Nearly any woman who has given birth, either vaginally or via C-section, can tell you about how vital padsicles are to the recovery process. But how exactly do you make padsicles, and do certain materials and “ingredients” work better than others?
To make DIY postpartum padsicles, follow these simple steps:
- Wash your hands.
- Select the base (pads, diapers, etc.) you’ll use.
- Lay your base on top of a large piece of aluminum foil.
- Cover your base material with 100% aloe vera.
- Add witch hazel or essential oils on top of that.
- Fold the aluminum foil around the base material.
- Freeze the padsicle in your freezer for at least an hour.
If you’re still unsure about the process for making padsicles at home, don’t worry. The rest of this article will take you through the detailed steps for making them, provide you with a few ingredient substitutions, and answer several other questions you may have about them.
So settle in and get ready to learn everything you’ve always wanted to know about padsicles!
Are Padsicles Worth It? Do Padsicles Work?
Padsicles work, and they are worth it. This is a fact that moms, doctors, nurses, and doulas all agree on. They feel wonderful against a new mom’s aching area ‘down there’ and can help reduce swelling and inflammation. Best of all, they help ease the pain you may feel, and that alone makes them worth it.
Since you’ve made your way here, you probably already know what a padsicle is, but just in case you don’t, here’s a brief overview.
The word padsicle is a fun portmanteau of “pad” and “popsicle.” It is usually made from pads or sanitary napkins (though you can use other items). You make them by adding aloe vera and other soothing, healing ingredients to your pad and freezing it.
Once it’s cold, you add it to your underwear or diaper to cool down and soothe the aches and pains resulting from recent childbirth. (Some women also use them on their Cesarean incisions.) Thanks to the aloe vera and other ingredients, they also encourage healing.
How To Make Your Own DIY Padsicles for Postpartum – The Recipe
There are dozens of “recipes” out there for making padsicles. As someone who has used them myself, I experimented with what feels like all of them. Here’s the recipe that I like best:
*Note: All linked products are available on Amazon.com, and I chose these specific products because:
- Of the length and lack of wings with the pads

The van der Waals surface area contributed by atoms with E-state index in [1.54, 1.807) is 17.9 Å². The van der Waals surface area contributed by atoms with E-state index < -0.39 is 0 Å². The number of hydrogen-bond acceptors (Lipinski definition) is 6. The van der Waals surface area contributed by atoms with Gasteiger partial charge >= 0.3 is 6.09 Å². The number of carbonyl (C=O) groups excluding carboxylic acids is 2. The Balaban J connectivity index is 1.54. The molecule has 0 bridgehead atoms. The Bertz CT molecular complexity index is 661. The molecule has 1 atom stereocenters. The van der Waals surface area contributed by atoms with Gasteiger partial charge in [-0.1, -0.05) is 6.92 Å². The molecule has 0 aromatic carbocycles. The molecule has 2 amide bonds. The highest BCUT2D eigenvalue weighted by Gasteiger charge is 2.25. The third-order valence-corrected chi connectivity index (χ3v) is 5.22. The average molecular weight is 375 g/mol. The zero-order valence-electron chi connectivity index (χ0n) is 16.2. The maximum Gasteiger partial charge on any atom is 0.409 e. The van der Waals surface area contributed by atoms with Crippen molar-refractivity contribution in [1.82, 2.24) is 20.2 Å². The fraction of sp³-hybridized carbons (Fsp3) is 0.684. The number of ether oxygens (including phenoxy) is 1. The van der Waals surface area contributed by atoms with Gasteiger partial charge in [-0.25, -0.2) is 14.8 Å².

- The Reynolds Wrap lasts a long time
- The aloe, witch hazel, and essential oils are all 100% pure.
Can I Make Padsicles With Just Water?
If the only thing you’re looking for is a cooling sensation and a potential decrease in swelling, then yes, you can make padsicles using only water.
Stayfree Maxi Super Long Pad
Reynolds Wrap Heavy Duty Aluminum Foil
Fruit Of The Earth 100% Aloe Vera
THAYERS Alcohol-Free Original Witch Hazel
Nature’s Answer 100% Pure Organic Essential Oil
Nature’s Answer USDA Organic Rosemary Essential Oil
- Start by washing your hands. You want to make sure everything is as clean and sanitary as possible during each step.
- Choose the material you’ll use for your base. I prefer the Stayfree Maxi Super Long Pads because they’re wingless and extremely long. They provide maximum coverage and comfort. You can also use other sanitary napkins, newborn baby diapers, or any other clean, absorbent cloth.
- Cut a square of aluminum foil large enough to fold around your base. This step isn’t necessary, but I found that my padsicles got colder when I wrapped them in aluminum foil. You can place them in the freezer without wrapping them if you prefer.
- Place your base (for the sake of brevity, I’ll call it a “pad” going forward) on top of the aluminum foil.
- Squeeze the aloe onto the length of the pad. Be generous – the aloe is what helps soothe the burn, and you don’t want to shirk on it. If necessary, rub it in so that it doesn’t sit in large, lumpy puddles.
- Add the witch hazel on top of the aloe vera. Don’t worry – adding both won’t cause them to be any less effective.
- Add two or three drops each of the lavender and rosemary to the pad. I usually added one near each end and one in the middle, but the placement isn’t super important.
- Fold the aluminum foil around the pad and place it in the freezer.
- Let it freeze for at least an hour.
You can make these one at a time, or you can make several at once. Many women make them before they ever give birth, so they have them ready for when they need them.
Can You Make Padsicles WITHOUT Aloe Vera?
I think aloe vera is the most essential ingredient in padsicles. It’s the ingredient that does the most to reduce inflammation and pain. However, some women may be allergic to aloe, and others hate how sticky it feels once the pad warms up and defrosts (source: Indian Journal of Dermatology).
If you don’t want to use aloe, you can follow the same recipe as above and simply leave it out. However, if you’re looking for something to replicate the anti-inflammatory properties of aloe, you can try frankincense or green tea.
Both are natural and share some of the same pain-relieving qualities as aloe (source: Surgical Neurology International).
For frankincense, I recommend trying the Nexon Botanics Organic Frankincense Essential Oil from Amazon.com. It can help with pain and aid in tissue regeneration, as well. Just add a few drops to your pad.
If you want to use green tea instead, boil your water, and steep the tea for at least an hour. Let it cool, and then add it to the pad.
Making Padsicles With and Without Witch Hazel
Witch hazel can also help with swelling or inflammation. Additionally, it’s also effective at treating itchiness and burning. It even has mild hemostatic properties, which means it can help stop light bleeding (source: Journal of Inflammation).